The Canadian Human Rights Commission is examining whether Ottawa discriminates against families of single soldiers killed overseas by denying them a $250,000 lump-sum death benefit that is paid to relatives of married soldiers.

The commission will hold a tribunal hearing some time in the next few months on the issue, The Canadian Press has learned.

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Lincoln Dinning, with his wife, Laurie, points to a photo of his son Cpl. Matthew Dinning with Prime Minister Stephen Harper taken in Afghanistan, at a news conference in Ottawa on May 30, 2007. ((Tom Hanson/Canadian Press))

The hearing is based on the complaint of an Ontario couple whose son, Cpl. Matthew Dinning, died in a roadside bomb attack in Kandahar in 2006.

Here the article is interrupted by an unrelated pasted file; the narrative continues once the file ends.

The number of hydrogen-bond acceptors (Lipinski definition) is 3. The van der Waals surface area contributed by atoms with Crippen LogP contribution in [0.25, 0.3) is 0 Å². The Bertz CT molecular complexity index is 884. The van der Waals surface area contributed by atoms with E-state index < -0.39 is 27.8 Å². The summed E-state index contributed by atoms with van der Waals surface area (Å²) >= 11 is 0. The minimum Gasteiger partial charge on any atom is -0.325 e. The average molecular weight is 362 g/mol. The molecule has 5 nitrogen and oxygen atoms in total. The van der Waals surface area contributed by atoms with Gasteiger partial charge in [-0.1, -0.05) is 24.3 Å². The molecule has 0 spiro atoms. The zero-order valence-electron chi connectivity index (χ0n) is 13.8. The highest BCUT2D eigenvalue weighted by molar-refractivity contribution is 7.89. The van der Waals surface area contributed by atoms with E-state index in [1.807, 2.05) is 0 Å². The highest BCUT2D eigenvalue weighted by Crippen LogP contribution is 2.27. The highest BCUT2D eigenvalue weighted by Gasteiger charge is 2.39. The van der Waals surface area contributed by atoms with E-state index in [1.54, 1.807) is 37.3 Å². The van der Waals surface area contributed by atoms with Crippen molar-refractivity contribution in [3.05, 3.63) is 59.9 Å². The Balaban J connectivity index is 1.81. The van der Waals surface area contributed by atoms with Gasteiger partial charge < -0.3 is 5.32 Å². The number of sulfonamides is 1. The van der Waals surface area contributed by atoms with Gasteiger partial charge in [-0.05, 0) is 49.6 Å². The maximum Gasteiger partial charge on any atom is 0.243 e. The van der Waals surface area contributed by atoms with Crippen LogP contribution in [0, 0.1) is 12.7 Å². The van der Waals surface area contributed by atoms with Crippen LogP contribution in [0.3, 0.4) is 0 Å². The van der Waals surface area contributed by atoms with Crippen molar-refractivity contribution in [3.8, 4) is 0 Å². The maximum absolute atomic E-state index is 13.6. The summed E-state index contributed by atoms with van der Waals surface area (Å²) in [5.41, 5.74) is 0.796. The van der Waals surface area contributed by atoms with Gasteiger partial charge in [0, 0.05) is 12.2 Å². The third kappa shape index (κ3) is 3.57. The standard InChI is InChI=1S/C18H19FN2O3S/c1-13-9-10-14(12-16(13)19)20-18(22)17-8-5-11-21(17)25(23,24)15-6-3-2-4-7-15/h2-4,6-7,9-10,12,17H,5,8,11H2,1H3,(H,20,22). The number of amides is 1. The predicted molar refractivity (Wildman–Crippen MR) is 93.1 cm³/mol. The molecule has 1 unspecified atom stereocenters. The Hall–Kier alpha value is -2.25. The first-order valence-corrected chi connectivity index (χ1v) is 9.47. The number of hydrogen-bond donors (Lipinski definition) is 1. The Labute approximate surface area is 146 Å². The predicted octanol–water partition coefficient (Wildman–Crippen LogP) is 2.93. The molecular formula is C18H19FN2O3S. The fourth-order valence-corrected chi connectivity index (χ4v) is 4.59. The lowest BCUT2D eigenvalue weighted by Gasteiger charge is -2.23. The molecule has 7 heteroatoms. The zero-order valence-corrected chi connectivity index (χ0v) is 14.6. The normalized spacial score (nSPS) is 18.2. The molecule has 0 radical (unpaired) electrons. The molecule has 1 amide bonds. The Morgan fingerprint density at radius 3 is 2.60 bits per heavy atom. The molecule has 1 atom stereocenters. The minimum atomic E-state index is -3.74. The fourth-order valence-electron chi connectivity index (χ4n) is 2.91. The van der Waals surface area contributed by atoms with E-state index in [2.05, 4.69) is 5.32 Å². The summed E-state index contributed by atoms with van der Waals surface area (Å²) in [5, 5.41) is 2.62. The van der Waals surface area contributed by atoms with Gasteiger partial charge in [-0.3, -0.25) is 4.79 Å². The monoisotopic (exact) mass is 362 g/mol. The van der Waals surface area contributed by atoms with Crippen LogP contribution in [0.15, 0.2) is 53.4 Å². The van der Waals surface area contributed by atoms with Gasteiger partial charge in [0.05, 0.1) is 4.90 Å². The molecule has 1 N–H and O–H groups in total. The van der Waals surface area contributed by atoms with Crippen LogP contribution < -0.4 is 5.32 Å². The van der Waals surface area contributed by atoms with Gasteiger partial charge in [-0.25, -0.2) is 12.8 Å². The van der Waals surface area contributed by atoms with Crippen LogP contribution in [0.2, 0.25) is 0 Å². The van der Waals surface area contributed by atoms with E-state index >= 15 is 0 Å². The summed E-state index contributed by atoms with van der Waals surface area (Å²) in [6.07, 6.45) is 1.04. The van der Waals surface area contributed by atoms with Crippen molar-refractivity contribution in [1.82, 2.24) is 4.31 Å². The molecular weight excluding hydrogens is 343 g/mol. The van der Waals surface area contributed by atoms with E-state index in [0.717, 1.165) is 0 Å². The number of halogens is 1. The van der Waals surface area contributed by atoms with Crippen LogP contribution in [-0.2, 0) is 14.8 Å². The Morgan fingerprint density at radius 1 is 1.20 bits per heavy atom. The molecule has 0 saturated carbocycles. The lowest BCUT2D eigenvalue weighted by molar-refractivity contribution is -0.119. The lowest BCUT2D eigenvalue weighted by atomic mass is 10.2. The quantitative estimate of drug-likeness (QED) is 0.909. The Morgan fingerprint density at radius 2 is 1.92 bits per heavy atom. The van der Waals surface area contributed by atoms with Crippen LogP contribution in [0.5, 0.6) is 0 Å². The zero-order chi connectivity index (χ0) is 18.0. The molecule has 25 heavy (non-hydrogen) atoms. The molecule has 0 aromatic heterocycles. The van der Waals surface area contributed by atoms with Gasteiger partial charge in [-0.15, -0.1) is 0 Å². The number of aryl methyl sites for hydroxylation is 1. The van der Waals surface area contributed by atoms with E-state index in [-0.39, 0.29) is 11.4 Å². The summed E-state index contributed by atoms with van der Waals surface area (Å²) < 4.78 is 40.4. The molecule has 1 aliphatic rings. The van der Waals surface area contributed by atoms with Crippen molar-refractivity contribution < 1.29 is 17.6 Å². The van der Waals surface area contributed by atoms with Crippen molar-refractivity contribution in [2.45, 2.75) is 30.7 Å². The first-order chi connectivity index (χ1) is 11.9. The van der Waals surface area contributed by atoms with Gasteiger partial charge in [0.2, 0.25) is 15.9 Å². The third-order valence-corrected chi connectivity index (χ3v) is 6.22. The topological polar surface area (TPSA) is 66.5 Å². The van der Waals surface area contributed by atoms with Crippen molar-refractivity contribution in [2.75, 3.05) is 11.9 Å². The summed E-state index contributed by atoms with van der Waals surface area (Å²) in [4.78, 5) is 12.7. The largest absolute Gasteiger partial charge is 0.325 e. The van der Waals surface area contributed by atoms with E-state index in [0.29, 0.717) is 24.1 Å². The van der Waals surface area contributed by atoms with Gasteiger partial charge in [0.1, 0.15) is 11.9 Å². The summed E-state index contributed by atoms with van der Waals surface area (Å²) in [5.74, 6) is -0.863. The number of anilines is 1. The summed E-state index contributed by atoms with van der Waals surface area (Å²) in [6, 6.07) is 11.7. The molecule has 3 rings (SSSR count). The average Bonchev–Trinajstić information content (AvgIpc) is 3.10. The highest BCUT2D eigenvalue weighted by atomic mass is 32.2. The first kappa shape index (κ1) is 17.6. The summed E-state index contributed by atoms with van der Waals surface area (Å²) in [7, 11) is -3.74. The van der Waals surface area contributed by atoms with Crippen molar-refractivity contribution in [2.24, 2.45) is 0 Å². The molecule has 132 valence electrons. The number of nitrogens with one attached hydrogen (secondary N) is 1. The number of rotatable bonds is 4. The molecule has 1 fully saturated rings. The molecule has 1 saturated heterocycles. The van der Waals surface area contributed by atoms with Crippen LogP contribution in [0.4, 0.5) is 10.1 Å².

His father, Lincoln Dinning, said married and single soldiers fight and die side by side and should be treated the same as far as death benefits go.

When a married soldier is killed in action, the surviving spouse and children are eligible for the one-time payment to help them with the costs of adjusting. The cash is on top of whatever life insurance a soldier may carry.

But single soldiers are excluded from the benefit, which was introduced when the Conservative government implemented the new Veterans Charter in 2006.

Veterans Affairs Minister Jean-Pierre Blackburn would not comment on the human rights case, but said the payment was implemented after careful consideration.

No date has been sent for the human rights hearing.

With files from The Canadian Press